Free Expression by Mzili: For the love of a nation
I have keenly followed the debate on patriotism and indeed I agree with His Excellence (not Bobi Wine) that people ought to love their country. But whether they can be taught to do so is a grey area.
Written by Henry Mujunga
I am an artist and a lover of cultural pursuits that include worldly pleasures. And I know that in each one of us there is a radar which seeks out the pleasure blobs.
In basic behavioral psychology, we encounter certain stimuli that reenforce desired behavior. If a government is dishing out enough of those stimuli, then it need not worry about soliciting a loving response from its citizens; unless, of course, one is living under a command state where absolute loyalty and patriotism is demanded by law.
It is inevitable when talking about passion for one’s nation for most to envy the great pride and love the Americans have for their nation. They talk about the American way of life. Indeed, many an American president has vowed to defend this way of life.
The question is what comprises this precious way of life? Is it the love for a bucket load of chicken thighs? Is it the hip-hop? Is it democracy? Is it “the American dream”-rags to riches possibility? Or is it having the ability to bully everybody else with a huge military presence?
I don’t have a clear answer to this question, but my guess would be that when I think of America, I can’t help but evoke Hollywood and the music.
And man, the music!
These are constant reminders of what the American way of life is. They have, in so many ways, endeared us to America, a land many have never visited. I have seen numerous youths in Kampala wearing stripes and stars bandanas or blandishing the American flag on their motorcycles.
Kidandali, matooke, gomesi, and the Cranes
Political ideology can be taught in schools, and indeed people can learn to think and profess to particular political creeds.
But love, man, that is another matter. And it is funny how this feeling is sparked off by the pettiest of things.
It could be the hearing of a familiar Kidandali tune which brings nostalgia to a lonely Ugandan on kyeyo in London. It could be the smell of steamed matooke or a little batik of Gomesi-clad ladies hanging in a small city office. It is these little cultural manifestations which trigger off endearment to this place we call Uganda.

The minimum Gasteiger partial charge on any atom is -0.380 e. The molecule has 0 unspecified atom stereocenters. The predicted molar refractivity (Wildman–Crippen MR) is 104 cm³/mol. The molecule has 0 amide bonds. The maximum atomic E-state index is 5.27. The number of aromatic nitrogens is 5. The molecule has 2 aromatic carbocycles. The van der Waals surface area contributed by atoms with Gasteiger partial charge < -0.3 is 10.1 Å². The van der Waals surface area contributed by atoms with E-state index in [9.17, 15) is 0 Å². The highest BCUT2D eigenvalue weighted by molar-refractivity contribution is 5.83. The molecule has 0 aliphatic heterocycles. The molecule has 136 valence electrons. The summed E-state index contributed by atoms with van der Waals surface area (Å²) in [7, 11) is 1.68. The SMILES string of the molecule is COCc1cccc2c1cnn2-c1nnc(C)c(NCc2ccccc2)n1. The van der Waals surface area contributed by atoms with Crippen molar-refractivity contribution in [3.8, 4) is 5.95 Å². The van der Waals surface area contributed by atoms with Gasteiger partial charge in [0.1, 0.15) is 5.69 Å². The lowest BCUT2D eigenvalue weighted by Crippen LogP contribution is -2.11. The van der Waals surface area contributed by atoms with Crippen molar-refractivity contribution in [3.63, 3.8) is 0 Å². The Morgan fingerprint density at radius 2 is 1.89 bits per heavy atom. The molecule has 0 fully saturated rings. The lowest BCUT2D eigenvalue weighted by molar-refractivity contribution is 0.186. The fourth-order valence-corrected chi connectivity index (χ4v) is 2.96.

As an artist I recall the numerous times I have served as my country’s ambassador, carrying my flag with pride. The athletes carry it too and so do the boxers and musicians.
The most patriotic day is when the Uganda Cranes plays at Namboole. The city becomes awash with Uganda flags. In fact, the kids in the school I teach at consider the Uganda Crane’s jersey a national dress of sorts!
We in the cultural industry are pulling our weight and do not need the president to remind us of our avowed love for this nation. After all we bear the blunt whenever things go wrong.
On their own
Politicians in the developed world understand the importance of culture in defining a people. So they support the museums, galleries, theatres and the other public cultural institutions.
In Uganda, it is the opposite.
The musicians, artists, playwrights and comedians are on their own. They work tirelessly propagating what is unique and definitive about their country.
If I were president and wanted to spread around a little goodwill about my programs, I would make use of these helpless romantics.
Let’s face it, the patriotism campaign is propaganda, and given the way the president has gone about it, it will now become associated more with NRM than Uganda.
Perhaps we are better off learning citizenship as a subject in schools…?
Henry Mzili Mujunga dreams most of the time about art (visions of grandeur?). He insists that African art forms the gist of modern art and as such ought to be at the fore front of things. Henry is an eclectic artist who enjoys painting, printmaking, and conceptual art. His art has been exhibited extensively throughout Africa, Asia, and Europe. He is the co-founder of the Kampala Arts Trust and the Start Journal of Arts and Culture.